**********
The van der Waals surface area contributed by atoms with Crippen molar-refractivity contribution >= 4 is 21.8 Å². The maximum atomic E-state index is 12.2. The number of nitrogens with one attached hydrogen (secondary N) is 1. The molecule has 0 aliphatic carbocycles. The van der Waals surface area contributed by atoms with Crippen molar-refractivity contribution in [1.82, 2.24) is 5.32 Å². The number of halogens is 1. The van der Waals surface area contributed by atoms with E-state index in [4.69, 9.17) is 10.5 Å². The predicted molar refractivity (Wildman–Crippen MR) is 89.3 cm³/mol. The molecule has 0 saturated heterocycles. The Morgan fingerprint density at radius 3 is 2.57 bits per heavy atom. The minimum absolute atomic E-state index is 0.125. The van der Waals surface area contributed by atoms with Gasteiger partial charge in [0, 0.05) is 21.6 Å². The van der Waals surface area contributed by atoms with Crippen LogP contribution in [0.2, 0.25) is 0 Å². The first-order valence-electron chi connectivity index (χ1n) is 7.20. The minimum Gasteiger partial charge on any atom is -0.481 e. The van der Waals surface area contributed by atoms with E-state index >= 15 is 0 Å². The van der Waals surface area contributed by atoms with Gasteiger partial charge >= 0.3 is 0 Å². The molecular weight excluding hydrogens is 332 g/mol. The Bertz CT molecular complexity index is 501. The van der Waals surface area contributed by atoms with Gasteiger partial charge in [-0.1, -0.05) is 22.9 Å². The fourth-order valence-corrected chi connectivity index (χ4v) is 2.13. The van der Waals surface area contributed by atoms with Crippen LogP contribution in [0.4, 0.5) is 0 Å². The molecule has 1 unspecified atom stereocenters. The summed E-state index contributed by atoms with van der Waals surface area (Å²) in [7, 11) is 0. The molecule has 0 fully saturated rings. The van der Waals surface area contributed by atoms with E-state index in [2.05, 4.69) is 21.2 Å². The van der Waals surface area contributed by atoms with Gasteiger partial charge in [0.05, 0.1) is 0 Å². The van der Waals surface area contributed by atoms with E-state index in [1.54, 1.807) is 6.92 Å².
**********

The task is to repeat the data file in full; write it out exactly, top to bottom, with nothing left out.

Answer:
The van der Waals surface area contributed by atoms with Crippen molar-refractivity contribution >= 4 is 21.8 Å². The maximum atomic E-state index is 12.2. The number of nitrogens with one attached hydrogen (secondary N) is 1. The molecule has 0 aliphatic carbocycles. The van der Waals surface area contributed by atoms with Crippen molar-refractivity contribution in [1.82, 2.24) is 5.32 Å². The number of halogens is 1. The van der Waals surface area contributed by atoms with E-state index in [4.69, 9.17) is 10.5 Å². The predicted molar refractivity (Wildman–Crippen MR) is 89.3 cm³/mol. The molecule has 0 saturated heterocycles. The Morgan fingerprint density at radius 3 is 2.57 bits per heavy atom. The minimum absolute atomic E-state index is 0.125. The van der Waals surface area contributed by atoms with Gasteiger partial charge in [0, 0.05) is 21.6 Å². The van der Waals surface area contributed by atoms with Crippen LogP contribution in [0.2, 0.25) is 0 Å². The first-order valence-electron chi connectivity index (χ1n) is 7.20. The minimum Gasteiger partial charge on any atom is -0.481 e. The van der Waals surface area contributed by atoms with E-state index >= 15 is 0 Å². The van der Waals surface area contributed by atoms with Gasteiger partial charge >= 0.3 is 0 Å². The molecular weight excluding hydrogens is 332 g/mol. The Bertz CT molecular complexity index is 501. The van der Waals surface area contributed by atoms with Gasteiger partial charge in [-0.1, -0.05) is 22.9 Å². The fourth-order valence-corrected chi connectivity index (χ4v) is 2.13. The van der Waals surface area contributed by atoms with Crippen LogP contribution in [0.4, 0.5) is 0 Å². The molecule has 1 unspecified atom stereocenters. The summed E-state index contributed by atoms with van der Waals surface area (Å²) in [7, 11) is 0. The molecule has 0 fully saturated rings. The van der Waals surface area contributed by atoms with E-state index in [2.05, 4.69) is 21.2 Å². The van der Waals surface area contributed by atoms with Gasteiger partial charge in [0.05, 0.1) is 0 Å². The van der Waals surface area contributed by atoms with E-state index in [1.54, 1.807) is 6.92 Å².